The Post-Secondary program is set in a university environment.
St. Anthony’s Post-Secondary Program is based at both Duquesne University and The University of Pittsburgh in Pittsburgh. This concept is entirely unique to both the area and the U.S.
We also offer to academically qualified students at Carlow University the opportunity to be considered for participation in a noncredit college level class. This supported class will serve as a guide to both the student and his/her family as to the student's readiness to succeed unsupported in a typical college academic program.
Typical students graduate from high school after grade 12 and then move to college, while special education students remain in the high-school curriculum until the age of 21. The Post-Secondary Program responds to the upper limits of inclusion that have been caused by this discrepancy.
The Post-Secondary Program is an advanced vocational program within a university environment which gains the important opportunity to interact with university students. Post-secondary students are trained vocationally 100 percent of their day.
Special Education Guidelines
For Parents with children presently enrolled in Saint Anthony School Programs
All students in Special Education are guaranteed the right to an opportunity to earn a high school diploma
A high school diploma will be awarded to a student who completes the Special Education program developed by the IEP (Individual Education Plan) team
Special Education Students are eligible for education until the age of 21
Transportation will continue until your child oficially graduates at the age of 21
All parents should register with a Supports Coordination Unit. This agency is dedicated to helping individuals and families attain the best possible blend of services that balances the impact of a disability with the desire to maintain a high quality of life. There are 3 Agencies in the immediate area and they are:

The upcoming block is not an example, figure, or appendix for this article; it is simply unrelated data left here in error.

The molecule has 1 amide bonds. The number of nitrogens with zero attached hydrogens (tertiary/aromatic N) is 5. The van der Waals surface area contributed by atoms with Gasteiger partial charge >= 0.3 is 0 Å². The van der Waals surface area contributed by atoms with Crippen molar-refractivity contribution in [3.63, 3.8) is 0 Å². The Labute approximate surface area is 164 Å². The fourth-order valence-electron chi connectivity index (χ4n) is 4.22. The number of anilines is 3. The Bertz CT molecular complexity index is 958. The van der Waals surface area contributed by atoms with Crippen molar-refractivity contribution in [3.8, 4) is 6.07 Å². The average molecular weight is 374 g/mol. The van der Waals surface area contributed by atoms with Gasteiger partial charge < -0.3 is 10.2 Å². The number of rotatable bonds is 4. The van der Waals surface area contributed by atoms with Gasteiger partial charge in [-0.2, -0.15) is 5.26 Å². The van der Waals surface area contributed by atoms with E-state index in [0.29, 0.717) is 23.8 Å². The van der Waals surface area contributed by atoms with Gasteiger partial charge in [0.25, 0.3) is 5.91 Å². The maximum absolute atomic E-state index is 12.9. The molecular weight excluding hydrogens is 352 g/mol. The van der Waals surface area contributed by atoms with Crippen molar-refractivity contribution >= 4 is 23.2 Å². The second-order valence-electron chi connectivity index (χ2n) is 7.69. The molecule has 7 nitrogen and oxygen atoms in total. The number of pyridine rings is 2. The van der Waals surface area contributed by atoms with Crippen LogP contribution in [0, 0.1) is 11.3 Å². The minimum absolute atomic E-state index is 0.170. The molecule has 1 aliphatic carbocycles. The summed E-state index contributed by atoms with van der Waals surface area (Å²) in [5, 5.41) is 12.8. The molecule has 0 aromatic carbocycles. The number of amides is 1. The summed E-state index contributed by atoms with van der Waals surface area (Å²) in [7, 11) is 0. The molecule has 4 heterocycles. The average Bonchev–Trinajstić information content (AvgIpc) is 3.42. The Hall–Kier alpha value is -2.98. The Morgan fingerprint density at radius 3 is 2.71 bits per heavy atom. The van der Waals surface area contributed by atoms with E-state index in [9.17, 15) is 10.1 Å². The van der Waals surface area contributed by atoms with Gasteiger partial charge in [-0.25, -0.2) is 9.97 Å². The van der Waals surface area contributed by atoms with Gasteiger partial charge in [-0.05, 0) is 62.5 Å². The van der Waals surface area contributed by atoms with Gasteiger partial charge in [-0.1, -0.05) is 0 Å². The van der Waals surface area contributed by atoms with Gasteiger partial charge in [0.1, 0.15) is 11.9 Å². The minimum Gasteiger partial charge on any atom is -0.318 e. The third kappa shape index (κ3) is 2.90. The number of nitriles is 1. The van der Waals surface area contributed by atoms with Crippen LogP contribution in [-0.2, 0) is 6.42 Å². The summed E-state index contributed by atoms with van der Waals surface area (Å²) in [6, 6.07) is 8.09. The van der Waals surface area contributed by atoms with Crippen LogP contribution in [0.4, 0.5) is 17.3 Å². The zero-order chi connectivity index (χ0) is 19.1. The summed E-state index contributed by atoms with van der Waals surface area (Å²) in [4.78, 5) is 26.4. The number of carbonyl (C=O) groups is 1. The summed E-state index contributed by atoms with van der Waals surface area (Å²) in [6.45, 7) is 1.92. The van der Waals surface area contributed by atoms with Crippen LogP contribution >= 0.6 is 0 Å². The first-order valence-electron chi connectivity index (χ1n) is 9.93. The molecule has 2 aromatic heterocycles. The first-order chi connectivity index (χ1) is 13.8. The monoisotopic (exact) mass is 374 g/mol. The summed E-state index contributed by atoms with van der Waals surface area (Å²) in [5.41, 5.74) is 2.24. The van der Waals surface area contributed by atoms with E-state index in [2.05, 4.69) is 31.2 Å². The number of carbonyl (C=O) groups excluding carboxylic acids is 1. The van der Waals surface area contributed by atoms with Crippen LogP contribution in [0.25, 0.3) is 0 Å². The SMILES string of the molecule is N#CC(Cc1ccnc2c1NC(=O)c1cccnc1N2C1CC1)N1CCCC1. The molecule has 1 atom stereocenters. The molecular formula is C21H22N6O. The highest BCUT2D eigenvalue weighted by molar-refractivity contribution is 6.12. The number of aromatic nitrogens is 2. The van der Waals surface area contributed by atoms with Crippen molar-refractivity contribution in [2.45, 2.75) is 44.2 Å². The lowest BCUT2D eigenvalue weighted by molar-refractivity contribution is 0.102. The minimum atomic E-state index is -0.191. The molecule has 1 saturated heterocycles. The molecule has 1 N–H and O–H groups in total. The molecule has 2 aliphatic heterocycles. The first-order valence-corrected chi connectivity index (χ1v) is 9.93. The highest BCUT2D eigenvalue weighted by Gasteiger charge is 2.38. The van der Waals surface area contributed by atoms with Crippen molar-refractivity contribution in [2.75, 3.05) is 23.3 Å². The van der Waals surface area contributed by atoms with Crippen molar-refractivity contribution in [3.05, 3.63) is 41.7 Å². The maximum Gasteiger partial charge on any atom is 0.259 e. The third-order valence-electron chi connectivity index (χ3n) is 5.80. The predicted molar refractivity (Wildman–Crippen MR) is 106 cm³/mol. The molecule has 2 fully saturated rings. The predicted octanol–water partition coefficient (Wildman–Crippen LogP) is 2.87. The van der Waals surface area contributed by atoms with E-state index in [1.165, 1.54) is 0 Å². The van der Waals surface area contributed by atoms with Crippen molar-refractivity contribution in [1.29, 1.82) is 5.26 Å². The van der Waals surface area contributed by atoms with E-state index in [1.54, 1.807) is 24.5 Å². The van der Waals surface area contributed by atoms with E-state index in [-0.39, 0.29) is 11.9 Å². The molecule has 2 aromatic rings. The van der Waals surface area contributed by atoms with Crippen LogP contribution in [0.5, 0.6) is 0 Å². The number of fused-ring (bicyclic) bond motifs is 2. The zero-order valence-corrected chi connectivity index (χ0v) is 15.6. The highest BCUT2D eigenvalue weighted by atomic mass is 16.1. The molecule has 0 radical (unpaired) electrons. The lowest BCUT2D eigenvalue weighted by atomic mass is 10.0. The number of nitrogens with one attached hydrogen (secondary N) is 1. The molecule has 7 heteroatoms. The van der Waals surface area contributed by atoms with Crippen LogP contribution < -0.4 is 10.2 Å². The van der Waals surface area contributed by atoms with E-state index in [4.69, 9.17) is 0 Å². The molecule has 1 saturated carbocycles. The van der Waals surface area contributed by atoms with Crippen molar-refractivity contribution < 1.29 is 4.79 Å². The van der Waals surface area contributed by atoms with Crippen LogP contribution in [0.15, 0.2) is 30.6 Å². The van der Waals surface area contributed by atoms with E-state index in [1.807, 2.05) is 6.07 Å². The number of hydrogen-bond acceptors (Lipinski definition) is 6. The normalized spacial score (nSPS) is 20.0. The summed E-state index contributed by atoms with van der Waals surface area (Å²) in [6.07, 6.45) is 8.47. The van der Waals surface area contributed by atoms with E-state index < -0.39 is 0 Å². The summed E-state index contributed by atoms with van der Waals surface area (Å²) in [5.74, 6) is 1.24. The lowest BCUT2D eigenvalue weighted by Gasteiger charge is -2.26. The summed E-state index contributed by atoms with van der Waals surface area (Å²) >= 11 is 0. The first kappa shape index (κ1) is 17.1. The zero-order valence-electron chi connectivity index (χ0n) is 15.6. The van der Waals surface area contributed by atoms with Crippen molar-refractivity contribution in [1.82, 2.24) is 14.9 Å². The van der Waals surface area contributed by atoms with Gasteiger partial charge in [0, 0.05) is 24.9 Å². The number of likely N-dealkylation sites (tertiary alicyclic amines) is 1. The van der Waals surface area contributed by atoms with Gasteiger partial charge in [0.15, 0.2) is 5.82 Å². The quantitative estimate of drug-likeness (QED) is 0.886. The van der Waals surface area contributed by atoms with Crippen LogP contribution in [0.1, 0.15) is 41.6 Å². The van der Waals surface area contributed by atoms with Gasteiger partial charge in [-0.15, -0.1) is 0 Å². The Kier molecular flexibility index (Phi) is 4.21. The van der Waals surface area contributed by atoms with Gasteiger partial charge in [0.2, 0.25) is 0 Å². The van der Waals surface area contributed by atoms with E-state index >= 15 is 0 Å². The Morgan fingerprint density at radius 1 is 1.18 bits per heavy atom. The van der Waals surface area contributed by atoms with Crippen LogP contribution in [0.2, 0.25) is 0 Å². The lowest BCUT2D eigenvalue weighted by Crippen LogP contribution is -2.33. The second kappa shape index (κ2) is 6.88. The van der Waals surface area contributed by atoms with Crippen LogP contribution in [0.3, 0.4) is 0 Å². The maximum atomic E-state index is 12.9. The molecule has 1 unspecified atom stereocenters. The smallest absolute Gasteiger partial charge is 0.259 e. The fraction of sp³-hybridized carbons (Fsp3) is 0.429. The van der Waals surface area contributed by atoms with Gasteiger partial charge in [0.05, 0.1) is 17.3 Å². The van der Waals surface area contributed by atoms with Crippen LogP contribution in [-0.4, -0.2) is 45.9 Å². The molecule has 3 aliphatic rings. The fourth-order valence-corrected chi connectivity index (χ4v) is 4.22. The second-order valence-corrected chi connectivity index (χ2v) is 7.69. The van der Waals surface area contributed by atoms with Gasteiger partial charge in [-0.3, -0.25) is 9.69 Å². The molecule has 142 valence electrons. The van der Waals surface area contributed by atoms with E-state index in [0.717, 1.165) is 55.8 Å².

A. Family Links
B. Mon Valley
C. Staunton Clinic
As your child grows older, the IEP team will design a program to help your child prepare for life when your child is finished with school. This is called the ITP (Individual Transition Plan)
During your child's last year of school OVR (Office of Vocational Rehabilitation) will be contacted to help your child enter into and/or prepare for employment
Upon completion of 4 years of high school a student/family can:
A. Graduate and accept their diploma
B. "Bank" their diploma and continue to receive educational services until the age of 21
"Banking" your diploma permits students with disabilities to participate in graduation ceremonies with their graduation class, even though they will not be awarded a diploma, since they will be continuing to receive educational services. The diploma will be awarded when they complete educational services or reach the age of 21.
Guidelines for parents who want to pursue tuition funding through their local school district
Students with disabilities in a school district are entitled to be educated to the maximum extent appropriate with students who are not disabled. This is called education in the LRE (Least Restrictive Environment)
The law requires that children with disabilities be placed in situations that will give them as many opportunities as appropriate to be with students who are not disabled